Place, publisher, year, edition, pages
Elsevier, 2019
Keywords
Male Sexual Desire Disorders, Basic science male behavioral, Mental Health and Male Sexuality
National Category
Psychology
Research subject
Social Sciences, Psychology
Identifiers
urn:nbn:se:lnu:diva-85281 (URN)10.1016/j.jsxm.2019.03.005 (DOI)000469936400015 ()30956109 (PubMedID)2-s2.0-85063758494 (Scopus ID)
Available from: 2019-06-13 Created: 2019-06-13 Last updated: 2019-08-29Bibliographically approved
Forsell, E., Kraepelien, M., Blom, K., Isacsson, N., Jernelov, S., Svanborg, C., . . . Kaldo, V. (2019). Development of a very brief scale for detecting and measuring panic disorder using two items from the Panic Disorder Severity Scale-Self Report. Journal of Affective Disorders, 257, 615-622
Open this publication in new window or tab >>Development of a very brief scale for detecting and measuring panic disorder using two items from the Panic Disorder Severity Scale-Self Report
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2019 (English)In: Journal of Affective Disorders, ISSN 0165-0327, E-ISSN 1573-2517, Vol. 257, p. 615-622Article in journal (Refereed) Published
Abstract [en]

Objective: To minimize the burden in detecting and monitoring Panic Disorder and Agoraphobia by developing a very brief scale with selected items from the Panic Disorder Severity Scale-Self Report (PDSS-SR), and to investigate the proposed scale's psychometric properties in a comorbid sample. Methods: A sample of 5103 patients from the Internet Psychiatry Clinic in Sweden, diagnosed and treated with Internet-based cognitive behavioral therapy for panic disorder (n = 1390), social anxiety disorder (n = 1313) or depression (n = 2400), responded to the PDSS-SR. Six criteria related to factor structure, sensitivity to change and clinical representativeness were used to select items. Psychometric analyses for the selected very brief scale were performed. Results: Items 2 (distress during panic attacks) and 4 (agoraphobic avoidance), were selected to create the very brief PDSS-SR version. Correlations with the full scale were high at screening, pre and post, and for change (0.87-0.93). Categorical Omega was omega(c) = 0.74. With a cut-off of 3 points, the scale could detect panic disorder in a psychiatric sample with a sensitivity of 85% and a specificity of 66%. Limitations: Limitations include lack of healthy controls and lack of blinding on secondary outcome measures. Conclusion: The proposed 2-item PDSS-SR version is a good candidate for a very brief panic disorder questionnaire, both for detecting cases and for measuring change. This is especially useful in clinical settings when measuring more than one condition at a time.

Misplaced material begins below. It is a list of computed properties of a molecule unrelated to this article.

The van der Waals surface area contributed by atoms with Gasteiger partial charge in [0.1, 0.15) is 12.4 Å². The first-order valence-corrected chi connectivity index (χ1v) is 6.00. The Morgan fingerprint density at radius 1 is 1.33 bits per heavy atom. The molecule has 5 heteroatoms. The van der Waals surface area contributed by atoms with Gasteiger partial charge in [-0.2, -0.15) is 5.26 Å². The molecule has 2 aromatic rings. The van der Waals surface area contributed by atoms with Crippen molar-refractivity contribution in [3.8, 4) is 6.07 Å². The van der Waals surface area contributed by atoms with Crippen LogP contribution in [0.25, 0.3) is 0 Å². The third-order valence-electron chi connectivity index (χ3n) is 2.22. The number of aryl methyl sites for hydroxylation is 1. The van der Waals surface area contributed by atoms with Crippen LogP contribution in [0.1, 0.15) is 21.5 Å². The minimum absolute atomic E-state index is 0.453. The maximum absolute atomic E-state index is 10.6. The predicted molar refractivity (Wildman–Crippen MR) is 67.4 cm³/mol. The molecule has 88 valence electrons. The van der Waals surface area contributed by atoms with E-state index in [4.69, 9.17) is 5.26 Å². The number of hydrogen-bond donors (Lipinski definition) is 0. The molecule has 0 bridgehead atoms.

Place, publisher, year, edition, pages
Elsevier, 2019
Keywords
Psychometrics, Factor analysis, Statistical, Panic disorder, Diagnostics, Psychiatry
National Category
Psychology
Research subject
Social Sciences, Psychology
Identifiers
urn:nbn:se:lnu:diva-89255 (URN)10.1016/j.jad.2019.07.057 (DOI)000482376300077 ()31349178 (PubMedID)
Available from: 2019-09-24 Created: 2019-09-24 Last updated: 2019-09-24Bibliographically approved